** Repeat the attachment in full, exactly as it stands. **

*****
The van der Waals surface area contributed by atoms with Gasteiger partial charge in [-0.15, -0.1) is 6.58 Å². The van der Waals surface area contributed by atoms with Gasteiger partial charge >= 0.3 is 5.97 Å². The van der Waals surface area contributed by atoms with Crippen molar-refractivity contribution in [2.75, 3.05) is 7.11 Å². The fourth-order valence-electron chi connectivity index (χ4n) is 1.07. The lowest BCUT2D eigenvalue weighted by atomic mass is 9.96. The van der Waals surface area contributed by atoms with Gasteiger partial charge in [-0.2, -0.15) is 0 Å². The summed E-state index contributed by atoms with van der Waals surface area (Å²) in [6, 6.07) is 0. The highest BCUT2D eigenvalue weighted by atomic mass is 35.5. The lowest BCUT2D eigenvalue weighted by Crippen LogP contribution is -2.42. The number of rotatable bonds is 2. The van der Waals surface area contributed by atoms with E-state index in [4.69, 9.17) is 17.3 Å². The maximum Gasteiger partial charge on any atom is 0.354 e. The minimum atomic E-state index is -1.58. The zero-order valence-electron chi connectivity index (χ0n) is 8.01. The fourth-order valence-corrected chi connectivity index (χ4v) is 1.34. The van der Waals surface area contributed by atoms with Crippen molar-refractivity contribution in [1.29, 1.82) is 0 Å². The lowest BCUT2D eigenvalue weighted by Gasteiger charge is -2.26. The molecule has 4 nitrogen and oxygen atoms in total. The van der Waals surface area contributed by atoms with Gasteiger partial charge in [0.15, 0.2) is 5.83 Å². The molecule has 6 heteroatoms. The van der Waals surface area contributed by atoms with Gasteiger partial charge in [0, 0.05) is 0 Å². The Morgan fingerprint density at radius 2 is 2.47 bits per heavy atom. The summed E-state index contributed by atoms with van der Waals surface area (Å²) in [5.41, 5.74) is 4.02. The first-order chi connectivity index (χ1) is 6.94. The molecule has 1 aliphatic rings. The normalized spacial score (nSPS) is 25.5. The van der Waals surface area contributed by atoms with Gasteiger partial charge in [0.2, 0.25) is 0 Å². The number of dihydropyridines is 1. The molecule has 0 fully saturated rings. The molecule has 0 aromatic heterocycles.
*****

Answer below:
The van der Waals surface area contributed by atoms with Gasteiger partial charge in [-0.15, -0.1) is 6.58 Å². The van der Waals surface area contributed by atoms with Gasteiger partial charge >= 0.3 is 5.97 Å². The van der Waals surface area contributed by atoms with Crippen molar-refractivity contribution in [2.75, 3.05) is 7.11 Å². The fourth-order valence-electron chi connectivity index (χ4n) is 1.07. The lowest BCUT2D eigenvalue weighted by atomic mass is 9.96. The van der Waals surface area contributed by atoms with Gasteiger partial charge in [-0.2, -0.15) is 0 Å². The summed E-state index contributed by atoms with van der Waals surface area (Å²) in [6, 6.07) is 0. The highest BCUT2D eigenvalue weighted by atomic mass is 35.5. The lowest BCUT2D eigenvalue weighted by Crippen LogP contribution is -2.42. The number of rotatable bonds is 2. The van der Waals surface area contributed by atoms with E-state index in [4.69, 9.17) is 17.3 Å². The maximum Gasteiger partial charge on any atom is 0.354 e. The minimum atomic E-state index is -1.58. The zero-order valence-electron chi connectivity index (χ0n) is 8.01. The fourth-order valence-corrected chi connectivity index (χ4v) is 1.34. The van der Waals surface area contributed by atoms with Crippen molar-refractivity contribution in [1.29, 1.82) is 0 Å². The lowest BCUT2D eigenvalue weighted by Gasteiger charge is -2.26. The molecule has 4 nitrogen and oxygen atoms in total. The van der Waals surface area contributed by atoms with Gasteiger partial charge in [0.15, 0.2) is 5.83 Å². The molecule has 6 heteroatoms. The van der Waals surface area contributed by atoms with Gasteiger partial charge in [0, 0.05) is 0 Å². The Morgan fingerprint density at radius 2 is 2.47 bits per heavy atom. The summed E-state index contributed by atoms with van der Waals surface area (Å²) in [5.41, 5.74) is 4.02. The first-order chi connectivity index (χ1) is 6.94. The molecule has 1 aliphatic rings. The normalized spacial score (nSPS) is 25.5. The van der Waals surface area contributed by atoms with Gasteiger partial charge in [0.2, 0.25) is 0 Å². The number of dihydropyridines is 1. The molecule has 0 fully saturated rings. The molecule has 0 aromatic heterocycles.